I’d pretty much agree with this. I’d suggest a lot of it is to do with the presentation of ‘niche’ music. Broadly speaking, for the past 10-15 years the release cycle of a new ‘electronica’ album artist seems to be 6 months of hype, followed by 12 months of rave and often ludicrous reviews (‘the most important musical act of the 21st century’ etc) followed by general disinterest (‘yeah, we’re over that now’) when their follow-up on a major-indie label emerges 2 years later. Often their style has changed to play catch-up with whoever is getting the new attention, and they’ve lost the elements that made them interesting in the first place.

So you have about 18 months to make a coherent statement on your musical offerings! Which seems quite stifling to me, creativity doesn’t really work this way ~ everything is on FFWD. I don’t subscribe to the notion that everyone has a reduced attention span, I think it’s more to do with labels understandably needing more money and journalists needing something fresh to write about. Obviously not new concepts, but I’d certainly suggest they’ve been accelerated in the 21st century ~ plenty of these new artists are presented as being ‘unique, ground-breaking, revolutionary’, but they can’tall be that original. So the constant re-iteration of the new ‘cutting-edge’ sound means you soon get tired of what’s being presented, and it’s easy to miss something that might be musically more interesting but perhaps doesn’t have the ‘correct’ PR behind it.

I had my 18 months with ‘A Spare Tabby at the Cat’s Wedding’, for a time in 2010-11 everything was ‘you are the greatest, please do this, what an original voice in music’etc, extremely flattering and much appreciated, but once the dust had settled, the majority of these people had no interest when my next album came out ~ and fair enough! The circus had moved on. Because I was fortunate enough to have slowly built up a fanbase since 2006, and even more importantly devised an artistic concept that I wouldn’t tire of (drawing vaguely aristocratic women in fancy hats), I could keep going without needing five star reviews and all the ‘correct’ attention or a depressing re-invention.

I’ve not specifically thought about MWC having an Edwardian tempo in terms of publicity, but I’d be more than happy to go along with that! In my own mind I think of the MWC album release schedule a bit like Agatha Christie novels in the 40s & 50s ~ once a year before Christmas, with variations on a theme but identifiable as part of one person’s creative mind.

In theory, ‘When A New Trick Comes Out, I Do An Old One’ is collected record of remixes, rarities and an unpublished album. It’s revealing that, being songs of different origins and years it sounds like an autonomous work. Did you conceive it as a corpus of the MWC sound? 

I’m glad you think so! It wasn’t conceived as such, but there was a definite attempt to sequence everything in a coherent manner. There was about 36 hours of unreleased MWC music, and a lot of that was terrible, but there were several decent tunes that didn’t make it because they didn’t fit in properly on a 3xCD format. I’d say that if MWC music has an autonomous sound it’s because I spent years slowly figuring out what I wanted to sound like before releasing music into the wild. Certain elements may alter,  but most of the ingredients remain the same because they are my favourites!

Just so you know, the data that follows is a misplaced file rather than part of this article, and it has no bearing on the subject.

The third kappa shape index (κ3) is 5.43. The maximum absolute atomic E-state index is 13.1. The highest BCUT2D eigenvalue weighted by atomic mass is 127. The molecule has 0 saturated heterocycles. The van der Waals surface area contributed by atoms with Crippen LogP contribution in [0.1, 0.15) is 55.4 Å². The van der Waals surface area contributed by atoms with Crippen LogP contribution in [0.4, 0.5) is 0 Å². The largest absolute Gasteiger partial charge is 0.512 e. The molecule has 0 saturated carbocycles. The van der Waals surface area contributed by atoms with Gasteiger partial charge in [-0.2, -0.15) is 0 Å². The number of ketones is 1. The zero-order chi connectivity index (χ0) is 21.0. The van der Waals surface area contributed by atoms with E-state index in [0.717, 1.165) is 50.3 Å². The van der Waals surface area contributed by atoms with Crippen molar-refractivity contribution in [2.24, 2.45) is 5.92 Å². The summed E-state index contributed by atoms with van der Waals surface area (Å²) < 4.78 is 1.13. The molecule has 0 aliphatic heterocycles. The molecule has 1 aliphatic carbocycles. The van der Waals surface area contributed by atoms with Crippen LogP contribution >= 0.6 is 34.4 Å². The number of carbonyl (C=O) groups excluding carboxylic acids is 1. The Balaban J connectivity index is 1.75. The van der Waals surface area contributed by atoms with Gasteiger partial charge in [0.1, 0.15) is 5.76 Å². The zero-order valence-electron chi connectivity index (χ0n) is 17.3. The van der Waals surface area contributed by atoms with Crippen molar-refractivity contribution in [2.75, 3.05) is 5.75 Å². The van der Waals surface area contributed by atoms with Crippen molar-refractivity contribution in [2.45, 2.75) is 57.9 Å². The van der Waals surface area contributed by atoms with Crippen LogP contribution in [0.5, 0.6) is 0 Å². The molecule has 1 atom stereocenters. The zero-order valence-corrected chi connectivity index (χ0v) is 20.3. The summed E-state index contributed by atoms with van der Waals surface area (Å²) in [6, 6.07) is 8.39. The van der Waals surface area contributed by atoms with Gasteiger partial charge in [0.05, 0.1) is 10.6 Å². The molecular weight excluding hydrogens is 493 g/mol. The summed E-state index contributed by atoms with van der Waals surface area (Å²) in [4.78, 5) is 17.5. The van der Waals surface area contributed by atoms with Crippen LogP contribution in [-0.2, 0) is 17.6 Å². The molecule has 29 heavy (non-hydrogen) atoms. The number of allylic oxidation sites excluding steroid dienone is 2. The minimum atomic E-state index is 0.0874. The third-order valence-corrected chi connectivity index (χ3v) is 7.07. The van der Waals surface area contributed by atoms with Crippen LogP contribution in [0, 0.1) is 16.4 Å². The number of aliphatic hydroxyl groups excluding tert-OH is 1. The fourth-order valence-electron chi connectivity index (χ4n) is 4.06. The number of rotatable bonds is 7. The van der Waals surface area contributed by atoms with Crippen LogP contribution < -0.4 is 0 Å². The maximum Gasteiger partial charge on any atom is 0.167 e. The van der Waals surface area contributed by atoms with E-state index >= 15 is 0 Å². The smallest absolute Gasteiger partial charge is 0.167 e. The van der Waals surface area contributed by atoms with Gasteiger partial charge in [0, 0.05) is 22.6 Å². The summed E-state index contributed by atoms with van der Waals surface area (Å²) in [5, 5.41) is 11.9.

In the same way, I decided that the cover artwork should feature something I wouldn’t get bored of drawing. If the first CD went well, I thought how splendid it would be to have all the design elements replicated for the second. I knew I wouldn’t drastically change my sound (or indeed couldn’t), and I really liked the idea identifiable MWC aesthetics ~ like a favourite actor dressing up in different clothes for different films. I’d say MWC music has definitely progressed and altered over the years, but it hasn’t lost the basic elements that would make it appealing in the first place.

What importance does Jon Brooks have on the final outcome of the sound?

Jon is a tip-top craftsman, extremely dedicated to his artistry and it’s a bloomin’ honour to have him mastering MWC music. He’s exceptional in drawing out certain nuances and providing a uniformity to the sound ~ ‘adding a certain bounce’ we like to call it. Additionally there is the technical side of things, in order to get music released on vinyl you really do need someone who knows what they are doing to master it effectively ~ removing distorting frequencies etc. He’s also taught me a lot about actual production techniques. You need a good ear in the first place, but there a definitely certain things you can do to improve the sonics of the music, even if that music is pretty lo-fi in its application.

Of course there has to be something of merit in what I’m doing in the first place! You can’t just hand over something to a mastering engineer and expect them to make something sound like it’s suddenly come from a 1970s hi-spec studio. Finally, there is the finality aspect or handing the music over. Once Jon has it, the album is nearly finished, there can be no more tinkering, and I’m an obsessive tinkerer!

Este artículo es una versión extendida, sin cortes, del publicado en febrero de 2017 en O Estudio Creativo.